Apr 30, 2020

Musings on the Triassic rocks in the garden


Part two from Sedgwick Museum Conservator, Sarah Wallace-Johnson, writing about her #MuseumFromHome in the Shropshire countryside
Category: 2020
Posted by: Sarah

My second blog about observing what can be seen in our now less mobile, more restricted, world of lockdown. I have travelled North from my home in Oxfordshire to be with my elderly Father who lives in Shropshire, a county that exudes geology from every pore. I grew up in Shropshire and was fascinated from an early age by the fossils of the Silurian Wenlock Limestone. This, luckily, led me to a career in caring for the geological collections of The Sedgwick Museum as Conservator.
My parents tolerated my requests to spend birthdays in the quarries of Wenlock Edge, hunting for treasures from the Silurian reef communities, beautifully preserved in the creamy white, highly fossiliferous limestone. How fortunate I am to be back in the green and rolling countryside of my childhood. However, as for all of us, more extensive countryside rambles will have to wait for more liberated times. Once again I find myself turning to our tiny back garden to quench my desire for objects of wonder from the natural world.

My parents have always collected rocks and interesting natural curiosities to decorate their garden; my Father was a biologist before he retired. Amongst their collection are two sandstone staddle stones and many large pieces of creamy white/buff sandstone, these all hail from a nearby hill called Grinshill, which has yielded good quality building stone for centuries. Many of the finest buildings in Shropshire’s county town of Shrewsbury have been constructed from Grinshill sandstone such as the library, railway station, Lord Hill’s column and Shrewsbury school. Further afield Chequers and No. 10 Downing Street both have Grinshill sandstone architectural details. The staddle stones show that it was used for more utilitarian purposes; staddle stones were used to protect haystacks or granaries from vermin. The building or hayrick would be constructed supported on several of them, the mushroom shaped top preventing rats and mice from gaining access to the stored crops above. Their use in the UK seems to have coincided with a rise in the population of the Brown rat during increased industrialisation in the 18th century.
 
(Image: Staddle stones)

The best Grinshill sandstone is a creamy white colour, unlike the usual reddish brown of most of the other sandstone in the area. The red colour derives from iron minerals in the rock. Grinshill’s sandstone has had the iron removed by super-heated mineral solutions, injected from a complex of volcanic fissures and dykes, this process stripped away the easily weathered iron resulting in a much harder wearing and resistant rock. Badly weathered red sandstone can be seen in many Shropshire buildings and was generally kept for less prestigious construction.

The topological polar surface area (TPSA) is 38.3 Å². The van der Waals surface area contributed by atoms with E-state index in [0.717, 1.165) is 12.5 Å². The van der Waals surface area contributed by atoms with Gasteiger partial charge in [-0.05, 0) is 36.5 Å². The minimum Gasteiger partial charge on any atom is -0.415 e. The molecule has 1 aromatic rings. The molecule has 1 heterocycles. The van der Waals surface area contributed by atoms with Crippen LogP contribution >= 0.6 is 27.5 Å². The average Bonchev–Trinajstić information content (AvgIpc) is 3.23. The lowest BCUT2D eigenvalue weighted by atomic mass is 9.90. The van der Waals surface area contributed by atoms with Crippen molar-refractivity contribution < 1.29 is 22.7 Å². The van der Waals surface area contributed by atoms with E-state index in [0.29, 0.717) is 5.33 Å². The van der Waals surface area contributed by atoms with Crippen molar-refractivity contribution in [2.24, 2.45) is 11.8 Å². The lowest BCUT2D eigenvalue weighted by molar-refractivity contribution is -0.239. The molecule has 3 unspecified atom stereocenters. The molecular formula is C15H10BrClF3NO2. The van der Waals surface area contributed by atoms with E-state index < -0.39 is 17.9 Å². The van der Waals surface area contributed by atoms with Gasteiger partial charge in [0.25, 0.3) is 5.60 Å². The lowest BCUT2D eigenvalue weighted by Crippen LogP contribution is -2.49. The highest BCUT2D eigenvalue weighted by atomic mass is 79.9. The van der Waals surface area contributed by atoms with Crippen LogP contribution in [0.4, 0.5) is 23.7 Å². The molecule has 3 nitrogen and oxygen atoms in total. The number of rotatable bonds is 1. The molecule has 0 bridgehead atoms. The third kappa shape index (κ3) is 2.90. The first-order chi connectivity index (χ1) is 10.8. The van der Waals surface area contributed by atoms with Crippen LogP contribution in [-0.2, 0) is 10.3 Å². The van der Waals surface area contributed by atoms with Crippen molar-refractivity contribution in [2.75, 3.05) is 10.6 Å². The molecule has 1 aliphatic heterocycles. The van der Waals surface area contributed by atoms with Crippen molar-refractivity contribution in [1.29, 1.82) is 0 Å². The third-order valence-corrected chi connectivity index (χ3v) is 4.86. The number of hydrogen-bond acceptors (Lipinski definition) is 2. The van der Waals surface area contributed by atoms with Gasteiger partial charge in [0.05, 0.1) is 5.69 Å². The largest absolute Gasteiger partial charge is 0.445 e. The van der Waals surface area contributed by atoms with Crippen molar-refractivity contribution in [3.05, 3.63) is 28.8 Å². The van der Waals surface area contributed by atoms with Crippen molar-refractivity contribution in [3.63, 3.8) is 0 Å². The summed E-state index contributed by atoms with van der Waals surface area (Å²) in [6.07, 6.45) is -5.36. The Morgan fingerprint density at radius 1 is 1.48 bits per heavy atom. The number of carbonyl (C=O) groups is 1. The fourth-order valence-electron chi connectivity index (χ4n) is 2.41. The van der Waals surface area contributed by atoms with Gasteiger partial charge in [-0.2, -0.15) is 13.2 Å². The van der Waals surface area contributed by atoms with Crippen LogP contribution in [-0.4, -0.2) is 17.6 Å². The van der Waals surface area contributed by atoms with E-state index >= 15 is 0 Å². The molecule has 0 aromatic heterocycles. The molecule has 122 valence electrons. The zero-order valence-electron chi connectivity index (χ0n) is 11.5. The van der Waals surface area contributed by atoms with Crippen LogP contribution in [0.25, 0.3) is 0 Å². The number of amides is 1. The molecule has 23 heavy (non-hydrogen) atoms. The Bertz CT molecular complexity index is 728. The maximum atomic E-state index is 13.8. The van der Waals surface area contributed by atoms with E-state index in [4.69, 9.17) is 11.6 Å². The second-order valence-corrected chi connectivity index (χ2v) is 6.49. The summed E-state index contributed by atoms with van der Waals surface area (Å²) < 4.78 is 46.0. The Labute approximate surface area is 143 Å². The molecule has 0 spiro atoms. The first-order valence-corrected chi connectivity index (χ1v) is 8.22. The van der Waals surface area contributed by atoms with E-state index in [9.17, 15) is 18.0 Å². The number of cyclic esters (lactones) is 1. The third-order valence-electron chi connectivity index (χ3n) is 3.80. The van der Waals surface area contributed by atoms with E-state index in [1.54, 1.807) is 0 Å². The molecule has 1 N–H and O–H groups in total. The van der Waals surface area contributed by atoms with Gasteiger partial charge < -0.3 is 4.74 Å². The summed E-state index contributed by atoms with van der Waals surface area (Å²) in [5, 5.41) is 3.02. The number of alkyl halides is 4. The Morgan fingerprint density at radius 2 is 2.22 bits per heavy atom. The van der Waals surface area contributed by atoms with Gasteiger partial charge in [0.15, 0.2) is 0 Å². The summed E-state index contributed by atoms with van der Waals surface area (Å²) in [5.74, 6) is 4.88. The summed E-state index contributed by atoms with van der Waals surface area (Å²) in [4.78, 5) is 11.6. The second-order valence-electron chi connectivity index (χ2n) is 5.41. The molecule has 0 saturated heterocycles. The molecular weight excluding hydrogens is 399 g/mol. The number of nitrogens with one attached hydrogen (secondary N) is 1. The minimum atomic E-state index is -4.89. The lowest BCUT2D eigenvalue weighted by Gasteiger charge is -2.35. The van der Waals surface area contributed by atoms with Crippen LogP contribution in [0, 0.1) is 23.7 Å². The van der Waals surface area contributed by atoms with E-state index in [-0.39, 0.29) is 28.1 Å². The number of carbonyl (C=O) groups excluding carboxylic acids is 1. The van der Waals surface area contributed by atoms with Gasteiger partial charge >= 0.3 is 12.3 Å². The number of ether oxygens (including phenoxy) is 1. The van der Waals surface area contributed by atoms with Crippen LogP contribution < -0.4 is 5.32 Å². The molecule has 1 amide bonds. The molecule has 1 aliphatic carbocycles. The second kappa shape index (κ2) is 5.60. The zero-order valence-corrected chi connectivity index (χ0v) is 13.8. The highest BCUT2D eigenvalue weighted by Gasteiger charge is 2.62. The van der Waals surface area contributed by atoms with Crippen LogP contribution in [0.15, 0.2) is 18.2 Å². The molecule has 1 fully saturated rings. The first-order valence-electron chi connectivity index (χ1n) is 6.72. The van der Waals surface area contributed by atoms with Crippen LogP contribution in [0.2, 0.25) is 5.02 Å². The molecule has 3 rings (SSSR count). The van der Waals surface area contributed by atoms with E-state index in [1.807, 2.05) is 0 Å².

Image: Grinshill rocks in my family garden providing a valuable habitat for various animals and plants


Grinshill is one of several small hills that rise out of the glacial overburden of the North Shropshire plain. These hills are formed from Triassic New Red Sandstone, laid down when the climate of the super continent of Pangea was changing from the hot and dry environment of the Permian to more monsoonal conditions. Large rivers washed sediments down to the Shropshire plain from mountains that would have been left exposed during the Permian. Evidence of sand dunes and the rivers systems that laid down the sandstones of Grinshill can be seen in the walls of the old quarries. In 1838, vertebrate fossils were discovered in what is now called the Tarporley Siltstone Formation (Anisian Age, Middle Triassic, 247 million years ago), attracting the attention of Victorian scientists of the time. The specimens can still be seen today in Shrewsbury Museum and Art Gallery. The fossils are of an animal called a Rhynchosaur, a type of reptile. They were small, powerfully built and superficially pig-like, having large claws and a beak-like snout which they probably used to find and process their plant based diet. Trackways, those most evocative of fossils, probably of this animal have also been found at Grinshill. The fossils have been named Rhynchosaurus articeps. The Rhynchosaurs as a group all became extinct during the End -Triassic extinction event but were abundant and successful for many millennia.


My drawing of a Rhynchosaur

Wonderful to contemplate a world so very different from our own, represented in the restricted confines of a small garden, taking my mind to new horizons and other worlds.

Sarah Wallace-Johnson
Conservator, Sedgwick Museum